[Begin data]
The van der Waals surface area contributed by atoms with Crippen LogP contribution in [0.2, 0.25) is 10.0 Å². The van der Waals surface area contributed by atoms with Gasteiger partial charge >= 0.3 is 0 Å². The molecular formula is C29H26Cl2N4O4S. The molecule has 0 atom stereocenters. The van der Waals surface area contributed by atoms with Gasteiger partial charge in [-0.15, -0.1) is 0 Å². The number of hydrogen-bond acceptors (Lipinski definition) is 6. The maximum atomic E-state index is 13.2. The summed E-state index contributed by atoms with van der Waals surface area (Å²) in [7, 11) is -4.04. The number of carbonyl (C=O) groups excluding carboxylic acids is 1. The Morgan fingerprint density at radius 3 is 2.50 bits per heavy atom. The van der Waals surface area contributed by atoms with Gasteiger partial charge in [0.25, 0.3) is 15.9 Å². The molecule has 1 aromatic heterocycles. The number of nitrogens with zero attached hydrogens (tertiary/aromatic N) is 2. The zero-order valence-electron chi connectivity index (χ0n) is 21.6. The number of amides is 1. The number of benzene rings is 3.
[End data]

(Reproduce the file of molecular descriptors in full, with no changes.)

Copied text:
The van der Waals surface area contributed by atoms with Crippen LogP contribution in [0.2, 0.25) is 10.0 Å². The van der Waals surface area contributed by atoms with Gasteiger partial charge >= 0.3 is 0 Å². The molecular formula is C29H26Cl2N4O4S. The molecule has 0 atom stereocenters. The van der Waals surface area contributed by atoms with Gasteiger partial charge in [-0.15, -0.1) is 0 Å². The number of hydrogen-bond acceptors (Lipinski definition) is 6. The maximum atomic E-state index is 13.2. The summed E-state index contributed by atoms with van der Waals surface area (Å²) in [7, 11) is -4.04. The number of carbonyl (C=O) groups excluding carboxylic acids is 1. The Morgan fingerprint density at radius 3 is 2.50 bits per heavy atom. The van der Waals surface area contributed by atoms with Gasteiger partial charge in [0.25, 0.3) is 15.9 Å². The molecule has 1 aromatic heterocycles. The number of nitrogens with zero attached hydrogens (tertiary/aromatic N) is 2. The zero-order valence-electron chi connectivity index (χ0n) is 21.6. The number of amides is 1. The number of benzene rings is 3.